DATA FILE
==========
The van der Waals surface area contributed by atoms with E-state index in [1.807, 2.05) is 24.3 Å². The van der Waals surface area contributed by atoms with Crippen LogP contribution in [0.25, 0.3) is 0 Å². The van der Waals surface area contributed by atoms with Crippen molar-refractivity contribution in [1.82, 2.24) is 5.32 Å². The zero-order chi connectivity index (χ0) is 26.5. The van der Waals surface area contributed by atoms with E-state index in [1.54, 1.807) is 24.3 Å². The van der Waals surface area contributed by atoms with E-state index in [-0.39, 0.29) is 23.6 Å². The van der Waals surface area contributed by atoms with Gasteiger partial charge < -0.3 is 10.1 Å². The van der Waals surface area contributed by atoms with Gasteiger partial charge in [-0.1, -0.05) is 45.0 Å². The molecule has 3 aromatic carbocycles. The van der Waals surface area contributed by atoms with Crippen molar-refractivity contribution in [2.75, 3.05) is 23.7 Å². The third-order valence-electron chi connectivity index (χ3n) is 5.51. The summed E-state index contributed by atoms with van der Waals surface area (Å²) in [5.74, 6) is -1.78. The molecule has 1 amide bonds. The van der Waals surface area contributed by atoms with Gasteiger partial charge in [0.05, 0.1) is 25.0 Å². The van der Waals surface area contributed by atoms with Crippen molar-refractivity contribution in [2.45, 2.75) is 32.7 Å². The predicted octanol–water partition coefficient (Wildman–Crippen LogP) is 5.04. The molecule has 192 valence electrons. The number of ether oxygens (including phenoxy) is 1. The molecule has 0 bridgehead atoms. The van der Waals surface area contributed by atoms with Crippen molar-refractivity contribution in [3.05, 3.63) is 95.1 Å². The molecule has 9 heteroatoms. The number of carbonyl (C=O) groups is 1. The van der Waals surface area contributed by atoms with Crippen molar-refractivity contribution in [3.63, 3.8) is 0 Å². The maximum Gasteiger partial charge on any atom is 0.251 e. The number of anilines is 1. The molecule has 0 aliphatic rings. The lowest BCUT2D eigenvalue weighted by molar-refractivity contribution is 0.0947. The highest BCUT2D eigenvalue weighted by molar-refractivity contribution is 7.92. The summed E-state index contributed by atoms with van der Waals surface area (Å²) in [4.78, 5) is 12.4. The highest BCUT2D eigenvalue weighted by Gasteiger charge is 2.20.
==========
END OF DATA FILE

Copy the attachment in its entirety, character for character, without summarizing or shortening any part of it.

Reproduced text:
The van der Waals surface area contributed by atoms with E-state index in [1.807, 2.05) is 24.3 Å². The van der Waals surface area contributed by atoms with Crippen LogP contribution in [0.25, 0.3) is 0 Å². The van der Waals surface area contributed by atoms with Crippen molar-refractivity contribution in [1.82, 2.24) is 5.32 Å². The zero-order chi connectivity index (χ0) is 26.5. The van der Waals surface area contributed by atoms with E-state index in [1.54, 1.807) is 24.3 Å². The van der Waals surface area contributed by atoms with E-state index in [-0.39, 0.29) is 23.6 Å². The van der Waals surface area contributed by atoms with Gasteiger partial charge < -0.3 is 10.1 Å². The van der Waals surface area contributed by atoms with Gasteiger partial charge in [-0.1, -0.05) is 45.0 Å². The molecule has 3 aromatic carbocycles. The van der Waals surface area contributed by atoms with Crippen molar-refractivity contribution in [2.75, 3.05) is 23.7 Å². The third-order valence-electron chi connectivity index (χ3n) is 5.51. The summed E-state index contributed by atoms with van der Waals surface area (Å²) in [5.74, 6) is -1.78. The molecule has 1 amide bonds. The van der Waals surface area contributed by atoms with Gasteiger partial charge in [0.05, 0.1) is 25.0 Å². The van der Waals surface area contributed by atoms with Crippen molar-refractivity contribution in [2.45, 2.75) is 32.7 Å². The predicted octanol–water partition coefficient (Wildman–Crippen LogP) is 5.04. The molecule has 192 valence electrons. The number of ether oxygens (including phenoxy) is 1. The molecule has 0 bridgehead atoms. The van der Waals surface area contributed by atoms with Crippen molar-refractivity contribution in [3.05, 3.63) is 95.1 Å². The molecule has 9 heteroatoms. The number of carbonyl (C=O) groups is 1. The van der Waals surface area contributed by atoms with Crippen molar-refractivity contribution in [3.63, 3.8) is 0 Å². The maximum Gasteiger partial charge on any atom is 0.251 e. The number of anilines is 1. The molecule has 0 aliphatic rings. The lowest BCUT2D eigenvalue weighted by molar-refractivity contribution is 0.0947. The highest BCUT2D eigenvalue weighted by molar-refractivity contribution is 7.92. The summed E-state index contributed by atoms with van der Waals surface area (Å²) in [4.78, 5) is 12.4. The highest BCUT2D eigenvalue weighted by Gasteiger charge is 2.20.